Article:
OLS from the variables point of view (i.e. columns of the data matrix).

OLS from the parameters point of view, and the error surface.

### 5.6.1 Rows Perspective

This is probably the most popular perspective covered in most textbooks.

For illustration purposes let’s assume that our data has just \(p=1\) predictor. In other words, we have the response \(Y\) and one predictor \(X\). We can depict individuals as points in this space:

In linear regression, we want to predict \(y_i\) by linearly mixing the inputs \(\hat{y}_{i} = b_0 + b_1 x_i\). In two dimensions, the fitted model corresponds to a line. In three dimensions it would correspond to a plane. And in higher dimensions this would correspond to a hyperplane.

With a fitted line, we obtain predicted values \(\hat{y}_i\). Some predicted values may be equal to the observed values. Other predicted values will be greater than the observed values. And some predicted values will be smaller than the observed values.

As you can imagine, given a set of data points, you can fit an infinite number of lines (in general). So which line are we looking for? We want to obtain the line that minimizes the square of the errors \(e_i = \hat{y}_{i} - y_{i}\). In the figure below, these errors (also known as _residuals) are represented by the vertical difference between the observed values \(y_i\) and the predicted values \(\hat{y}_i\).

Combining all residuals, we want to obtain parameters \(b_0, \dots, b_p\) that minimize the squared norm of the vector of residuals:

\[ \sum_{i=1}^{n} e_{i}^{2} = \sum_{i=1}^{n} (\hat{y}_i - y_i)^2 = \sum_{i=1}^{n} (b_0 + b_1 x_i - y_i)^2 \tag{5.20} \]

In vector-matrix form we have:

\[\begin{align*} \| \mathbf{e} \|^2 &= \| \mathbf{\hat{y}} - \mathbf{y} \|^2 \\ &= \| \mathbf{Xb} - \mathbf{y} \|^2 \\ &= (\mathbf{Xb} - \mathbf{y})^\mathsf{T} (\mathbf{Xb} - \mathbf{y}) \\ &\propto \text{MSE} \tag{5.21} \end{align*}\]

As you can tell, minimizing the squared norm of the vector of residuals, is equivalent to minimizing the mean squared error.

### 5.6.2 Columns Perspective

We can also look at the geometry of OLS from the columns perspective. This is less common than the rows perspective, but still very enlightening.

Imagine variables in an \(n\)-dimensional space, both the response and the predictors. In this space, the \(X\) variables will span some subspace \(\mathbb{S}_{X}\). This subspace is not supposed to contain the response—unless \(Y\) happens to be a linear combination of \(X_1, \dots, X_p\).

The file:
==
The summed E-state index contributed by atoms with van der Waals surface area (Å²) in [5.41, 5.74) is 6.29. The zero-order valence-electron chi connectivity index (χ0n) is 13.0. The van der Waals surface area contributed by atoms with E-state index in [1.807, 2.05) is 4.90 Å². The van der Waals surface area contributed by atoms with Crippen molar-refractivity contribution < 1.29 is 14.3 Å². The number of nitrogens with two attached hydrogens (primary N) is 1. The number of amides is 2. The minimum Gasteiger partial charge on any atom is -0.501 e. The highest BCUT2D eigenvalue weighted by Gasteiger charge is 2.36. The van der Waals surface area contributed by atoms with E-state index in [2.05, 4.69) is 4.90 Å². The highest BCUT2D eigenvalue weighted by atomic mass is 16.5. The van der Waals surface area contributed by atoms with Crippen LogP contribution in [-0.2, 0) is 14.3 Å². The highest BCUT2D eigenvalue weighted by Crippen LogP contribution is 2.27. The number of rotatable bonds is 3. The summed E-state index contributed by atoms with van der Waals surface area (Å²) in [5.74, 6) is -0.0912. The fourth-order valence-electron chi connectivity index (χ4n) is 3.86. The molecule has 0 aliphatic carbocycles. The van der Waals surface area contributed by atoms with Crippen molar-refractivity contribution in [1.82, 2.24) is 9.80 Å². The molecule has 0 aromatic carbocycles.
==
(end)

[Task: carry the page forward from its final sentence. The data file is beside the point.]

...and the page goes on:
What are we looking for? We’re looking for a linear combination \(\mathbf{Xb}\) that gives us a good approximation to \(\mathbf{y}\). As you can tell, there’s an infinite number of linear combinations that can be formed with \(X_1, \dots, X_p\).

The mix of features that we are interested in, \(\mathbf{\hat{y}} = \mathbf{Xb}\), is the one that gives us the closest approximation to \(\mathbf{y}\).

Now, what do we mean by *closest approximation*?
How do we determine the closeness between \(\mathbf{\hat{y}}\) and \(\mathbf{y}\)?
By looking at the difference, which results in a vector
\(\mathbf{e} = \mathbf{\hat{y}} - \mathbf{y}\). And then measuring the size
or *norm* of this vector. Well, the squared norm to be precise. In other words,
we want to obtain \(\mathbf{\hat{y}}\) such that the squared norm \(\| \mathbf{e} \|^2\)
is as small as possible.

\[ \text{Minimize} \quad \| \mathbf{e} \|^2 = \| \mathbf{\hat{y}} - \mathbf{y} \|^2 \tag{5.22} \]

Minimizing the squared norm of \(\mathbf{e}\) involves minimizing the mean squared error.

### 5.6.3 Parameters Perspective

In addition to the two previously discussed perspectives (rows and columns), we could also visualize the regression problem from the point of view of the parameters \(\mathbf{b}\) and the error surface from \(\text{MSE}\). This is the least common perspective discussed in the literature that has to do with linear regression in general. However, it is not that uncommon within the Statistical Learning literature.

For illustration purposes, assume that we have only two predictors \(X_1\) and \(X_2\). Recall that the Mean Squared Error (MSE) is:

\[ E(\mathbf{y}, \mathbf{\hat{y}}) = \frac{1}{n} \left( \mathbf{b^\mathsf{T} X^\mathsf{T}} \mathbf{X b} - 2 \mathbf{b^\mathsf{T} X^\mathsf{T} y} + \mathbf{y^\mathsf{T}y} \right) \tag{5.23} \]

Now, from the point of view of \(\mathbf{b} = (b_1, b_2)\), we can classify the order of each term:

\[ E(\mathbf{y}, \mathbf{\hat{y}}) = \frac{1}{n} ( \underbrace{\mathbf{b^\mathsf{T} X^\mathsf{T}} \mathbf{X b}}_{\text{Quadratic Form}} - \underbrace{ 2 \mathbf{b^\mathsf{T} X^\mathsf{T} y}}_{\text{Linear}} + \underbrace{ \mathbf{y^\mathsf{T}y}}_{\text{Constant}} ) \tag{5.24} \]

Since \(\mathbf{X^\mathsf{T} X}\) is positive semidefinite, we know that \(\mathbf{b^\mathsf{T} X^\mathsf{T} Xb} \geq 0\). Furthermore, we know that (from vector calculus) it will be a paraboloid (bowl-shaped surface) in the \((E, b_1, b_2)\) space. The following diagram depicts this situation.

Imagine that we get horizontal slices of the error surface. For any of those slices, we can project them onto the plane spanned by the parameters \(b_1\) and \(b_2\). The resulting projections will be like a topographic map, with error contours on this plane. In general, those contours will be ellipses.

With quadratic error surfaces like this, they have a minimum value, and we are
guaranteed the existence of
\(\mathbf{b}^* = (b_1^{*}, b_2^{*})\) s.t. \(\mathbf{b^\mathsf{T} X^\mathsf{T} X b}\)
is minimized. This is a powerful result!
Consider, for example, a parabolic cylinder.
Such a shape has no unique minimum;
rather, it has an infinite number of points (all lying on a line) that minimize
the function. The point being; with positive semi-definite matrices, we
**never** have this latter case.

The minimum of the error surface occurs at the point \((b_{1}^{*}, b_{2}^{*})\). This is the precisely the OLS solution.